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Sunnyside doctor fulfills dream of hunting in South Africa

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Doug Wrung tells Rotarians of his exploits on a recent safari to South Africa.

Dr. Doug Wrung had wanted to hunt in South Africa for many years, spurred on by his quest to bag the Greater Kudu.

"The Kudu is bigger than a moose," Wrung said. "At least it's taller than one."

In October of 2006, Wrung was able to plan a trip to South Africa and his wife, Rose Marie, came along for the adventure.

The flight from Seattle was approximately 34 hours to Port Elizabeth, South Africa, Wrung told the Sunnyside Daybreak Rotary Club Wednesday morning. He presented a slide show of his trip to the Rotarians, titled, "A wish, a dream, a plan, reality."

Wrung told the Rotarians the general attitude towards Americans in South Africa is mostly positive but there is a high crime rate in the country.

"Going on a guided tour we avoided that," he said. "It was quite expensive but organized well and safe."

Before Wrung went hunting he and his wife visited animal reserves with 40 different species of mammals calling it home.

"The lions came within four feet of the vehicles," he said as he showed pictures he had taken of the African Kings from the truck he was driving in.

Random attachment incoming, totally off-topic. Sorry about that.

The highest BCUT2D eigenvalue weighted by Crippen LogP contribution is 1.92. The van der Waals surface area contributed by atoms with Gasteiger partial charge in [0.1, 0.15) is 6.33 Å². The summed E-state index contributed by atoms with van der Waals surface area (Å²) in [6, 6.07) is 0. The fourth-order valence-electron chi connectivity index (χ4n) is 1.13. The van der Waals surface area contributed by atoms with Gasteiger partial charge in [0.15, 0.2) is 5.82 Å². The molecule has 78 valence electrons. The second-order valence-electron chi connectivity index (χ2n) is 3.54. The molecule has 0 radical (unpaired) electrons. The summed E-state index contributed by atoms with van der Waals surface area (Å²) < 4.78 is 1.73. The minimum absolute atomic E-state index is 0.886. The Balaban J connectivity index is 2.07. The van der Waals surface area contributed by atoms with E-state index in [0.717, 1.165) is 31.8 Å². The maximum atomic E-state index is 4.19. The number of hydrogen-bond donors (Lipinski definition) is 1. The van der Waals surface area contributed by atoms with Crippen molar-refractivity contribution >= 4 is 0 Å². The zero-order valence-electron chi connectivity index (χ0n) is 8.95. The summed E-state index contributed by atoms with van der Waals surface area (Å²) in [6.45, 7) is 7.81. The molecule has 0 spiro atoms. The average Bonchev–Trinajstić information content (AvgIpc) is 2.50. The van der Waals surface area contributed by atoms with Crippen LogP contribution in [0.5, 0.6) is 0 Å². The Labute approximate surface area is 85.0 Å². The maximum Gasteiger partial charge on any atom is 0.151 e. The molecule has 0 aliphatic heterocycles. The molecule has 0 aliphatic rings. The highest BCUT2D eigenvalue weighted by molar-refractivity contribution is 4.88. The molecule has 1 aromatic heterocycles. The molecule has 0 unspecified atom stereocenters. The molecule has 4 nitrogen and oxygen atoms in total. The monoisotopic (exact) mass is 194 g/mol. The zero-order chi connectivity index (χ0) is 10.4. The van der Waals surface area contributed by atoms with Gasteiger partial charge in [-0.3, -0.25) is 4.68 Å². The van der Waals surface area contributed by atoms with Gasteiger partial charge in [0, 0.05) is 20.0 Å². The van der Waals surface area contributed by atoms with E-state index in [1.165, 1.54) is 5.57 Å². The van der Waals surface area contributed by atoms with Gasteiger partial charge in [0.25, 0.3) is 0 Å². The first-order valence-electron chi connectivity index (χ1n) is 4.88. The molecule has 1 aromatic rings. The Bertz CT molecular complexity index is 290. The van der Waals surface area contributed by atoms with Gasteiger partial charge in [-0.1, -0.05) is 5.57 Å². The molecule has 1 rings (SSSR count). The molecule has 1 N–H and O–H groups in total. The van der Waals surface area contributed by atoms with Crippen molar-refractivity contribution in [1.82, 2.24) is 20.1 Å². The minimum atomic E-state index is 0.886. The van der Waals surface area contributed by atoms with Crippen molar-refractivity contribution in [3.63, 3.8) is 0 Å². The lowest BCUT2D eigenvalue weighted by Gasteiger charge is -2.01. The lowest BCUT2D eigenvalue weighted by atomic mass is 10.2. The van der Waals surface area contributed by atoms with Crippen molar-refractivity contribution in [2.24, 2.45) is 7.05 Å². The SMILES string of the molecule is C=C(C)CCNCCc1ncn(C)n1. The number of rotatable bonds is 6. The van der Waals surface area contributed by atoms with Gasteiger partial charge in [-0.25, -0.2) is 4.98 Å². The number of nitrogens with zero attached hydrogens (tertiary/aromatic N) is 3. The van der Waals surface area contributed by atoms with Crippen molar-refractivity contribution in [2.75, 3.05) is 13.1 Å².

They went to a monkeyland reserve where the Wrungs viewed several different types of monkeys.

On a garden tour of the area, the Wrungs crossed the longest suspension bridge in the southern hemisphere, 171 meters long and 65 feet above the jungle floor.

One picture showed Mrs. Wrung dwarfed by an Aloe plant.

"Animals eat the Aloe plant," Wrung said. "In a lot of areas that's the only source of water for them."

One thing both the Wrungs noticed was the high number of freshly dug graves in South Africa. Wrung said the AIDS epidemic kills 1,000 South Africans a day.

After touring South Africa, visiting beaches, an elephant park and a Khoi tribe village, Wrung finally settled in to hunt.

He was able to bag nine animals. He got his much sought after Greater Kudu, and dropped the fastest animal in Africa, the Red Hartebeest. He also killed a Black Springbok, a common Springbok, a Black Wildebeest, an Impala, a Bliesbok, a Gemsbok and an Eland. He said Elands get to be as big as a Brahma Bull.

The meat from these animals went to feed children and adults on the reserve.

Wrung said it was his best trip yet.

"I was the only hunter in camp," he explained. "We got the red carpet treatment everywhere."

"My favorite part of the trip was being with my husband and seeing his dream come true," Mrs. Wrung added.

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